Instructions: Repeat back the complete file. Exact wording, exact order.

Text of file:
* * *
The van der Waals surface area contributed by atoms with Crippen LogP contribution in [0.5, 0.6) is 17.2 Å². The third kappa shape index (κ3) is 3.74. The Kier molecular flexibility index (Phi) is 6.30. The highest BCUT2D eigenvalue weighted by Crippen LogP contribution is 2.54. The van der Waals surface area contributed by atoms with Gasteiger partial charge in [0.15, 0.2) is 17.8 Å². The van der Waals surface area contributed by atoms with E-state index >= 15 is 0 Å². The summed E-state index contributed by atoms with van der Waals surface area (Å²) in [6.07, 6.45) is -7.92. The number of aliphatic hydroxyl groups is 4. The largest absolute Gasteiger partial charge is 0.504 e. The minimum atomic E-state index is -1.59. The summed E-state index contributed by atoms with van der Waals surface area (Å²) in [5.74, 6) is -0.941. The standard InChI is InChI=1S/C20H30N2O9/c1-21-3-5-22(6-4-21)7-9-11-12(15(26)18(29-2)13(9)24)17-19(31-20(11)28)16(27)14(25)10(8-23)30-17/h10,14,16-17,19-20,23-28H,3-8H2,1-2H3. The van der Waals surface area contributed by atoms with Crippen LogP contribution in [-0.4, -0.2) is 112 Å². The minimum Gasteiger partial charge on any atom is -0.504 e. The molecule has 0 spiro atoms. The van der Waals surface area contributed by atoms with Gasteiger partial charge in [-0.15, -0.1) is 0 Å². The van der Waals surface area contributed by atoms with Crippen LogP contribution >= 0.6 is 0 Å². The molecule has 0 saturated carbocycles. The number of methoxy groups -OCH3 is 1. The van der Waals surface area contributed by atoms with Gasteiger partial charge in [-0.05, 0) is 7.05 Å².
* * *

The van der Waals surface area contributed by atoms with Crippen LogP contribution in [0.5, 0.6) is 17.2 Å². The third kappa shape index (κ3) is 3.74. The Kier molecular flexibility index (Phi) is 6.30. The highest BCUT2D eigenvalue weighted by Crippen LogP contribution is 2.54. The van der Waals surface area contributed by atoms with Gasteiger partial charge in [0.15, 0.2) is 17.8 Å². The van der Waals surface area contributed by atoms with E-state index >= 15 is 0 Å². The summed E-state index contributed by atoms with van der Waals surface area (Å²) in [6.07, 6.45) is -7.92. The number of aliphatic hydroxyl groups is 4. The largest absolute Gasteiger partial charge is 0.504 e. The minimum atomic E-state index is -1.59. The summed E-state index contributed by atoms with van der Waals surface area (Å²) in [5.74, 6) is -0.941. The standard InChI is InChI=1S/C20H30N2O9/c1-21-3-5-22(6-4-21)7-9-11-12(15(26)18(29-2)13(9)24)17-19(31-20(11)28)16(27)14(25)10(8-23)30-17/h10,14,16-17,19-20,23-28H,3-8H2,1-2H3. The van der Waals surface area contributed by atoms with Crippen LogP contribution in [-0.4, -0.2) is 112 Å². The minimum Gasteiger partial charge on any atom is -0.504 e. The molecule has 0 spiro atoms. The van der Waals surface area contributed by atoms with Gasteiger partial charge in [-0.15, -0.1) is 0 Å². The van der Waals surface area contributed by atoms with Crippen LogP contribution >= 0.6 is 0 Å². The molecule has 0 saturated carbocycles. The number of methoxy groups -OCH3 is 1. The van der Waals surface area contributed by atoms with Gasteiger partial charge in [-0.05, 0) is 7.05 Å².